‘Fate of farmers has not improved much’

What the Left parties need now is ideological clarity, opined veteran journalist Dinesh Amin Mattu.

He was speaking during a discussion on ‘Land Reforms in Karnataka: Past, Present and Future’, as a part of the centenary celebrations of former Rajya Sabha member and former MLA late B V Kakkilaya. The event was titled ‘Light Behind-Life Ahead’.  

The programme was organised by Samadarshi Vedike, M S Krishnan Memorial Trust, Hosathu Monthly and Navakarnataka Publications at Bishop Jathanna Auditorium in Balmatta, Mangaluru on Sunday.

‘Go to people’

“Leaders should go to people. They should not expect people to come to them. People demanding a debate between Left and Right Wings should clarify their own stand first”, Mattu opined.

He said those who had obtained lands after submitting declarations under the Karnataka Land Reforms Act in 1961, had not benefited much.

“Farmers have abandoned their lands. These lands are now being developed by the real estate sector. Earlier, sons of the families of tenants had to go to Mumbai to make a living and support their families,” he observed.

‘No improvement’

“The fate of farmers hasn’t improved much. There is a need for a scientific agricultural policy which enables the grower to decide the price of the crop. In the coastal region, not even a single penny is released by the government for irrigation in rain-fed areas. Most lands are barren,” Mattu noted and urged the government to implement the M S Swaminathan Committee report in this regard.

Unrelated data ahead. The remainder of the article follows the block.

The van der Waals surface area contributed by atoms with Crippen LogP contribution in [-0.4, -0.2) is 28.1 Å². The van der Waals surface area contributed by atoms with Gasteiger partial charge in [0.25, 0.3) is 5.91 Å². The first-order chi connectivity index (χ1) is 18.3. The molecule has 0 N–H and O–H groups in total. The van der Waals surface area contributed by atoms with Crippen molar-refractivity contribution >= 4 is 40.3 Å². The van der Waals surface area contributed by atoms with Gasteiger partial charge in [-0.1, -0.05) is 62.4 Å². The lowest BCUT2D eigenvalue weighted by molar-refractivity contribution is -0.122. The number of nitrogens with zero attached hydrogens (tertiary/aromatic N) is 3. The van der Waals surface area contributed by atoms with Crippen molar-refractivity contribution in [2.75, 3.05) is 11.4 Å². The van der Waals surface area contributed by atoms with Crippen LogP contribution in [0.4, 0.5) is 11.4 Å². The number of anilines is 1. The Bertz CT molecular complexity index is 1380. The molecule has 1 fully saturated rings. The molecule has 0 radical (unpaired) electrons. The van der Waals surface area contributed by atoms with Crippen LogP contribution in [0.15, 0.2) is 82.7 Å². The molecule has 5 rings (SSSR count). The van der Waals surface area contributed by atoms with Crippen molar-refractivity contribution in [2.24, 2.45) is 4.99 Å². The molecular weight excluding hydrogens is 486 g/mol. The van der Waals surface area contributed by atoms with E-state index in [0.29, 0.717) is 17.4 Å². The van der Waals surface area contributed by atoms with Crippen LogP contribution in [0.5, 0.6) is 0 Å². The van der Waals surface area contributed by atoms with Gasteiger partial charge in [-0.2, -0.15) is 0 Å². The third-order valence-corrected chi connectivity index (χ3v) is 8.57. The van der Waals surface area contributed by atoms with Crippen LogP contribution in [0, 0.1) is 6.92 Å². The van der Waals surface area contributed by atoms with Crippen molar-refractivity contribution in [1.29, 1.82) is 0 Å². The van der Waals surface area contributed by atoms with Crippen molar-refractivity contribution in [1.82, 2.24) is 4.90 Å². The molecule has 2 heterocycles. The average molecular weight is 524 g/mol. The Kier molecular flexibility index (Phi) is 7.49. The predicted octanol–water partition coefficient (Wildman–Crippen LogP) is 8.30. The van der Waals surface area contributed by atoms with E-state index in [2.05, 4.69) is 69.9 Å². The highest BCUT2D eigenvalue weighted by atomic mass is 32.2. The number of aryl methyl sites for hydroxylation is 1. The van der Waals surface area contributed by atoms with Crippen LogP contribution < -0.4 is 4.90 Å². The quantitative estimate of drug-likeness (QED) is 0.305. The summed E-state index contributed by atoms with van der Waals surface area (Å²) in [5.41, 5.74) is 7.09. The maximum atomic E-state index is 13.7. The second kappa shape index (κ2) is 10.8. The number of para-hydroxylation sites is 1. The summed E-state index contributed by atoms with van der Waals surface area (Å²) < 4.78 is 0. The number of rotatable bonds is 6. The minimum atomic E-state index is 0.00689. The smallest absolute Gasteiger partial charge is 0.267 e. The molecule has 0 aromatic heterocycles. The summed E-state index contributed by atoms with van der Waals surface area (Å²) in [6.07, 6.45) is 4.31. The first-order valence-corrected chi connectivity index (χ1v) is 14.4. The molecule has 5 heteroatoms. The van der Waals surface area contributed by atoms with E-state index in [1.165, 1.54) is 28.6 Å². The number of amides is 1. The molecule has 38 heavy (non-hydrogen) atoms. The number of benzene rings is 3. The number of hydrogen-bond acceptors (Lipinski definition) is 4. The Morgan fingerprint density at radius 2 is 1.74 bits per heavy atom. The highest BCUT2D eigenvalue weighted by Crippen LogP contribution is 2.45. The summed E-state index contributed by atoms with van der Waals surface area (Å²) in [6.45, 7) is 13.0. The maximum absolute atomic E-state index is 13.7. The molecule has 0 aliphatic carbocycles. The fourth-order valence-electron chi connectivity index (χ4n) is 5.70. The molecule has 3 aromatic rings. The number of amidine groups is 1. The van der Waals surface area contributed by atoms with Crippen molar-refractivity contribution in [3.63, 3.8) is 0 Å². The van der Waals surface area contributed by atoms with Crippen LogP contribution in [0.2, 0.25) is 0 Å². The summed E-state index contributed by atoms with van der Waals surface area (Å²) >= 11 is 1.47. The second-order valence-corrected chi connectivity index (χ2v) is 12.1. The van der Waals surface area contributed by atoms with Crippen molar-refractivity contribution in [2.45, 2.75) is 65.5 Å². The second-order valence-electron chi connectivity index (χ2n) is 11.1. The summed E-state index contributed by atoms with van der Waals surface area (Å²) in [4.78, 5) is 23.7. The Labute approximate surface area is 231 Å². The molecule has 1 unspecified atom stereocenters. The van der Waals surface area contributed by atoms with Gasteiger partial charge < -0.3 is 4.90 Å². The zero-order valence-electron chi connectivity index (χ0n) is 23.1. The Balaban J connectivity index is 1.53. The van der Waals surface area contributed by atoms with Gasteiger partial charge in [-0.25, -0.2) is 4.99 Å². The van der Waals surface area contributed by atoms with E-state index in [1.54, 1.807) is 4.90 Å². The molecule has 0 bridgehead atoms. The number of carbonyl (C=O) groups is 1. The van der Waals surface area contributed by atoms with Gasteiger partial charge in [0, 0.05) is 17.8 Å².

“The tenants who got lands through the Karnataka Land Reforms Act, should remember people like B V Kakkillya, Devaraj Urs, Hucchumasti Gowda and Subbaiah Shetty,” recalled Mattu.

Urs statue

He requested that the government should install a statue of Devaraj Urs in Mangaluru. “Sadly, even veteran Congress leaders like B Janardhana Poojary, M Veerappa Moily and Oscar Fernandes (the Congress trinity) of Dakshina Kannada have not recognised Devaraj Urs’ achievements,” he added. 

Hampi Kannada University Professor Chandru Poojary stated that the poor were getting the least attention of the government after liberalisation. Post 90’s, the government’s policies are ‘bottom-up’ and not ‘top-down’.

“Funds are not coming from the government down to the people. But resources are going up to the government. Today, 20% of India’s population is consuming 80% resources. The government’s focus is not on improving the economy,” he remarked.

B V Kakkilaya’s son Dr Srinivasa Kakkilaya was present.

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